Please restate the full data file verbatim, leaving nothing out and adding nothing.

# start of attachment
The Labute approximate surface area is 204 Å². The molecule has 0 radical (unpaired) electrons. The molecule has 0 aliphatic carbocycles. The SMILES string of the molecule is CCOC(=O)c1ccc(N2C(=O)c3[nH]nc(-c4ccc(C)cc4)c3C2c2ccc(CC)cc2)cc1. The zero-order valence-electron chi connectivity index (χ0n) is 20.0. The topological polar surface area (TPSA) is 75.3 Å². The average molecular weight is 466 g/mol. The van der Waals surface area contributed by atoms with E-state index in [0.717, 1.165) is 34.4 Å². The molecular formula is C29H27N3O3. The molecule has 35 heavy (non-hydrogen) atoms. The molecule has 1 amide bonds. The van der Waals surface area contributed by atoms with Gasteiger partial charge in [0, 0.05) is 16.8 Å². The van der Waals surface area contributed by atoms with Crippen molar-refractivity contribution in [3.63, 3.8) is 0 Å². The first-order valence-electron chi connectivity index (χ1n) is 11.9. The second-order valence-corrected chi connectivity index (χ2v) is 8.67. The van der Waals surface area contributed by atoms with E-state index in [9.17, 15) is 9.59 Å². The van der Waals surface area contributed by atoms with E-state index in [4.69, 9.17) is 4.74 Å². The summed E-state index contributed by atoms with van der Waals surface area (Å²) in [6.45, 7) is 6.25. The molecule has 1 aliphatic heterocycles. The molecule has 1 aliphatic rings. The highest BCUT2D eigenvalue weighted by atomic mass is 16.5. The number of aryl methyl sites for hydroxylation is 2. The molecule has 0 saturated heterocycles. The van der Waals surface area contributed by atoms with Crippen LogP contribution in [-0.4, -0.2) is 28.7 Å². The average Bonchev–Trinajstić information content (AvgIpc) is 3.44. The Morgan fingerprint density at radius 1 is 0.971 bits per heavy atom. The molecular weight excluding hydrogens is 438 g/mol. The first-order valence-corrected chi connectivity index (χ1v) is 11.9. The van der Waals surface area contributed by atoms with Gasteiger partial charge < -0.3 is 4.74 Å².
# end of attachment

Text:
The Labute approximate surface area is 204 Å². The molecule has 0 radical (unpaired) electrons. The molecule has 0 aliphatic carbocycles. The SMILES string of the molecule is CCOC(=O)c1ccc(N2C(=O)c3[nH]nc(-c4ccc(C)cc4)c3C2c2ccc(CC)cc2)cc1. The zero-order valence-electron chi connectivity index (χ0n) is 20.0. The topological polar surface area (TPSA) is 75.3 Å². The average molecular weight is 466 g/mol. The van der Waals surface area contributed by atoms with E-state index in [0.717, 1.165) is 34.4 Å². The molecular formula is C29H27N3O3. The molecule has 35 heavy (non-hydrogen) atoms. The molecule has 1 amide bonds. The van der Waals surface area contributed by atoms with Gasteiger partial charge in [0, 0.05) is 16.8 Å². The van der Waals surface area contributed by atoms with Crippen molar-refractivity contribution in [3.63, 3.8) is 0 Å². The first-order valence-electron chi connectivity index (χ1n) is 11.9. The second-order valence-corrected chi connectivity index (χ2v) is 8.67. The van der Waals surface area contributed by atoms with E-state index in [9.17, 15) is 9.59 Å². The van der Waals surface area contributed by atoms with E-state index in [4.69, 9.17) is 4.74 Å². The summed E-state index contributed by atoms with van der Waals surface area (Å²) in [6.45, 7) is 6.25. The molecule has 1 aliphatic heterocycles. The molecule has 1 aliphatic rings. The highest BCUT2D eigenvalue weighted by atomic mass is 16.5. The number of aryl methyl sites for hydroxylation is 2. The molecule has 0 saturated heterocycles. The van der Waals surface area contributed by atoms with Crippen LogP contribution in [-0.4, -0.2) is 28.7 Å². The average Bonchev–Trinajstić information content (AvgIpc) is 3.44. The Morgan fingerprint density at radius 1 is 0.971 bits per heavy atom. The molecular weight excluding hydrogens is 438 g/mol. The first-order valence-corrected chi connectivity index (χ1v) is 11.9. The van der Waals surface area contributed by atoms with Gasteiger partial charge < -0.3 is 4.74 Å².